Watch Mercury shine through the sky this Christmas
Santa Claus won’t be the only visitor in our night sky on Christmas Eve.
On Christmas Eve (December 24), Mercury will shine brightly in the sky above Earth, peaking above the horizon during sunset on Christmas Day before fading from the sky as 2022 progresses into 2023.
During the two Christmas days, the planet closest to the sun will reach the highest point in the sky during its current winter evening apparition, 12 degrees above the horizon (more than one fist’s width at arm’s length), while shining brightly. from -0.6, according to in the sky (Opens in a new tab).
Related: Night sky, December 2022: What you can see tonight [maps]
An apparition is a period of time during which an object in the solar system is visible from Earth. The appearance of Mercury in the morning or evening sky can occur with this depending on whether the planet is to the east or west of the sun.
When Mercury is in the east, it rises and sets after the sun and can be seen in the early evening. On the other hand, when it is in the west, it rises and sets before sunrise and can be seen shortly before sunrise. Mercury’s current evening appearance to the east of the Sun lasts from December 4 through January 3.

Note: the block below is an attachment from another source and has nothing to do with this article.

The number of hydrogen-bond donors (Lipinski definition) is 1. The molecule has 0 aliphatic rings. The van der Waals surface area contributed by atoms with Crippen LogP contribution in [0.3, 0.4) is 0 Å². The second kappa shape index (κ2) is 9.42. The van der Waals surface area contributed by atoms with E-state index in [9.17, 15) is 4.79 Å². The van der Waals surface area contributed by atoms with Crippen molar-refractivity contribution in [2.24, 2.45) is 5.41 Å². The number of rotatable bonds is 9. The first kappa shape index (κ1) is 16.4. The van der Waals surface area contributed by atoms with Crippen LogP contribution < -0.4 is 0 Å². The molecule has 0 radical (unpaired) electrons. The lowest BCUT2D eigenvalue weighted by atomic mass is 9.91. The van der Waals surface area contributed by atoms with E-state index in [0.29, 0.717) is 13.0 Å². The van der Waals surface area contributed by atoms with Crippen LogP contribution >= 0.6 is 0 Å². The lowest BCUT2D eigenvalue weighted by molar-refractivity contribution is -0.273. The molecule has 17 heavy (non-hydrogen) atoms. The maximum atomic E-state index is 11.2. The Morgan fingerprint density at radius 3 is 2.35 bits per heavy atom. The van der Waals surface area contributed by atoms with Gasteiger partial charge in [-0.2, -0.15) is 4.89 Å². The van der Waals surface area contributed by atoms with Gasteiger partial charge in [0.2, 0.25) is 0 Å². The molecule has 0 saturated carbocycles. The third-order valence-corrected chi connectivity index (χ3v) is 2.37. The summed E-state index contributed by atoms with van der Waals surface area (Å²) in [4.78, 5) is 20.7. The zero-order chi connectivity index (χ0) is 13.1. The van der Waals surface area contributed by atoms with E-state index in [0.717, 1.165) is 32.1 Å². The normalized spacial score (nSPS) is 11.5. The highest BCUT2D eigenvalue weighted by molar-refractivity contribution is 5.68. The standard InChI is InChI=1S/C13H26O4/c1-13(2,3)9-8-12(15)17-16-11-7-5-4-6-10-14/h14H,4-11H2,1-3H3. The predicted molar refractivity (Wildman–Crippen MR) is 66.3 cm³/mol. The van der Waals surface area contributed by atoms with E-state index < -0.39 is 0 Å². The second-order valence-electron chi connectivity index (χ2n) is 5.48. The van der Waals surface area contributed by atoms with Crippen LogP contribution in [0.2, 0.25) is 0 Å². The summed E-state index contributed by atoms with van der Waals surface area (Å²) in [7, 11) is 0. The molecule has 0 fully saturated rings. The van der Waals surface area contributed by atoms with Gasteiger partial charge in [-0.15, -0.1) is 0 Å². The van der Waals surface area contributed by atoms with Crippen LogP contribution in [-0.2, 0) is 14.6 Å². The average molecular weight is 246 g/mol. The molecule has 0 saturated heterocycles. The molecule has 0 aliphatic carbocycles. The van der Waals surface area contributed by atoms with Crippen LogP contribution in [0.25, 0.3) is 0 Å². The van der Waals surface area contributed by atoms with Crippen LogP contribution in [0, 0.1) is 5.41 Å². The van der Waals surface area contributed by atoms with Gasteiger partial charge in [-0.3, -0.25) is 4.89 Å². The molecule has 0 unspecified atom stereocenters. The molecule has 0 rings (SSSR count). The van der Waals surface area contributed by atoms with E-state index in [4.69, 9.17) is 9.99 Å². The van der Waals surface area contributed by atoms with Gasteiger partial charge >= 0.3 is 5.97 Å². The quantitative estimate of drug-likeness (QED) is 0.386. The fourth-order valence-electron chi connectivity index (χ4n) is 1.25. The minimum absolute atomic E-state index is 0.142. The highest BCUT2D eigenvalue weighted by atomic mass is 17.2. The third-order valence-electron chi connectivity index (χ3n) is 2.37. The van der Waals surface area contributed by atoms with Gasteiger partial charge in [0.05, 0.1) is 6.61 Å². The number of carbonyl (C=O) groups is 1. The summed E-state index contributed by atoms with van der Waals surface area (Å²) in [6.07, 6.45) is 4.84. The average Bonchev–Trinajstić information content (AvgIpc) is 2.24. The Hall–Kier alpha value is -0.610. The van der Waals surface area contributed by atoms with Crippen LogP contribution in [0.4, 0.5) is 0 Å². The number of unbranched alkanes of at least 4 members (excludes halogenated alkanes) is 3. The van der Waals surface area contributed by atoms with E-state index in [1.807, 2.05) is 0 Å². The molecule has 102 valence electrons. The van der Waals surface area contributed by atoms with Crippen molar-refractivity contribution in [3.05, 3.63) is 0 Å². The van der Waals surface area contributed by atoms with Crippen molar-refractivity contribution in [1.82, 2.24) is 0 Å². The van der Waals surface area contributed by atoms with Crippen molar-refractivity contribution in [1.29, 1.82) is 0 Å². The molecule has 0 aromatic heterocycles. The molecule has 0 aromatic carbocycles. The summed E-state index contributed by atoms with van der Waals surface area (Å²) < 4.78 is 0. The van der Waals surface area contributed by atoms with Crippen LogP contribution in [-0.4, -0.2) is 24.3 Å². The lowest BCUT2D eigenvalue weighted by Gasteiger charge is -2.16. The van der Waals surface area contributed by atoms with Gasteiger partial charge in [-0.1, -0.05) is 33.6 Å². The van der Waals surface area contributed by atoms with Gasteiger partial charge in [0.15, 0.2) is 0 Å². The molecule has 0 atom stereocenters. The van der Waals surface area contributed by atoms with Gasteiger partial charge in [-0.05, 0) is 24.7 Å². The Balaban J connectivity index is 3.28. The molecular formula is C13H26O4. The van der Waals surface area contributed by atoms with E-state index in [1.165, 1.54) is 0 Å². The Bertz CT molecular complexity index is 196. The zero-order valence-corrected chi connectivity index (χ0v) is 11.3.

Despite its increased brightness, Mercury will not be the “Star of Bethlehem” in the evening sky. The smallest planet in the solar system will still be a challenge because this appearance is not among the most prominent.
Plus, acting sooner rather than later is your best bet for planet vision. This is because Mercury will fade in brightness near the end of apparition from December to January as it passes between the Sun and heads into an arrangement called an inferior conjunction.
During inferior conjunctions, the planets turn away from Earth on their illuminated sides. This results in them appearing as thin, barely lit crescents.
Mercury is a planet that can only be seen above Earth during twilight, which means it’s hard to spot during this thin crescent phase. As a result, it will be easier to identify the closest planet to the Sun in the run-up to Christmas Day than in the days after.
Mercury is usually a hard planet to see because it is the Sun’s closest planetary neighbor, often obscured by the glare of light from the star. Therefore, the best time to try to see Mercury from Earth is during the periods when it is farthest from the Sun, the so-called moments of “greatest elongation”.
These periods occur approximately every three to four months and last for a few weeks at a time. Mercury last reached its maximum elongation, and thus its farthest distance from the Sun, during this current apparition on December 21st.
Whether you’re new to skywatching or have been using it for years, be sure not to miss our guides for the best binoculars and the best telescopes for watching Mercury or just about anything else in the sky. To take the best skywatching photos, we have recommendations for the best cameras for astrophotography and the best lenses for astrophotography.
Editor’s note: If you took a great photo of Mercury you’d love to share with Space.com readers, send your photo(s), comments, name, and location to email@example.com.
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